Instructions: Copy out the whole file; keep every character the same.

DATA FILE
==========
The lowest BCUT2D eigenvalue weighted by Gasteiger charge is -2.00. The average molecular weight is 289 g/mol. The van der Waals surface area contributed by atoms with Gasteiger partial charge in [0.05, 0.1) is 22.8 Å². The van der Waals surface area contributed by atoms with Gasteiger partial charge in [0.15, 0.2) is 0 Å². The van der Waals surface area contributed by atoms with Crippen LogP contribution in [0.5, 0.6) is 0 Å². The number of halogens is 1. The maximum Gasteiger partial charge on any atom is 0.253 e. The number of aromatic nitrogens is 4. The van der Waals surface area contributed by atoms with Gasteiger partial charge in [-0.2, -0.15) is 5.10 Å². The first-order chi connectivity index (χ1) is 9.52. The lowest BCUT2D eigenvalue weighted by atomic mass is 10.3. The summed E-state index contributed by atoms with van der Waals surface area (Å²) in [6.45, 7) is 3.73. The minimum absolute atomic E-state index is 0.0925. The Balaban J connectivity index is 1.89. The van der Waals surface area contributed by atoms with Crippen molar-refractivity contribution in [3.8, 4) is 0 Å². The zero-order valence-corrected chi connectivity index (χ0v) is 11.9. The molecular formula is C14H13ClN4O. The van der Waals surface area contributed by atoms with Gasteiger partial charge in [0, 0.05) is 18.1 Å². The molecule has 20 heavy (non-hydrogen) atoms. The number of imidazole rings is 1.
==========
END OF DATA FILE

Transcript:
The lowest BCUT2D eigenvalue weighted by Gasteiger charge is -2.00. The average molecular weight is 289 g/mol. The van der Waals surface area contributed by atoms with Gasteiger partial charge in [0.05, 0.1) is 22.8 Å². The van der Waals surface area contributed by atoms with Gasteiger partial charge in [0.15, 0.2) is 0 Å². The van der Waals surface area contributed by atoms with Crippen LogP contribution in [0.5, 0.6) is 0 Å². The number of halogens is 1. The maximum Gasteiger partial charge on any atom is 0.253 e. The number of aromatic nitrogens is 4. The van der Waals surface area contributed by atoms with Gasteiger partial charge in [-0.2, -0.15) is 5.10 Å². The first-order chi connectivity index (χ1) is 9.52. The lowest BCUT2D eigenvalue weighted by atomic mass is 10.3. The summed E-state index contributed by atoms with van der Waals surface area (Å²) in [6.45, 7) is 3.73. The minimum absolute atomic E-state index is 0.0925. The Balaban J connectivity index is 1.89. The van der Waals surface area contributed by atoms with Crippen molar-refractivity contribution in [3.8, 4) is 0 Å². The zero-order valence-corrected chi connectivity index (χ0v) is 11.9. The molecular formula is C14H13ClN4O. The van der Waals surface area contributed by atoms with Gasteiger partial charge in [0, 0.05) is 18.1 Å². The molecule has 20 heavy (non-hydrogen) atoms. The number of imidazole rings is 1.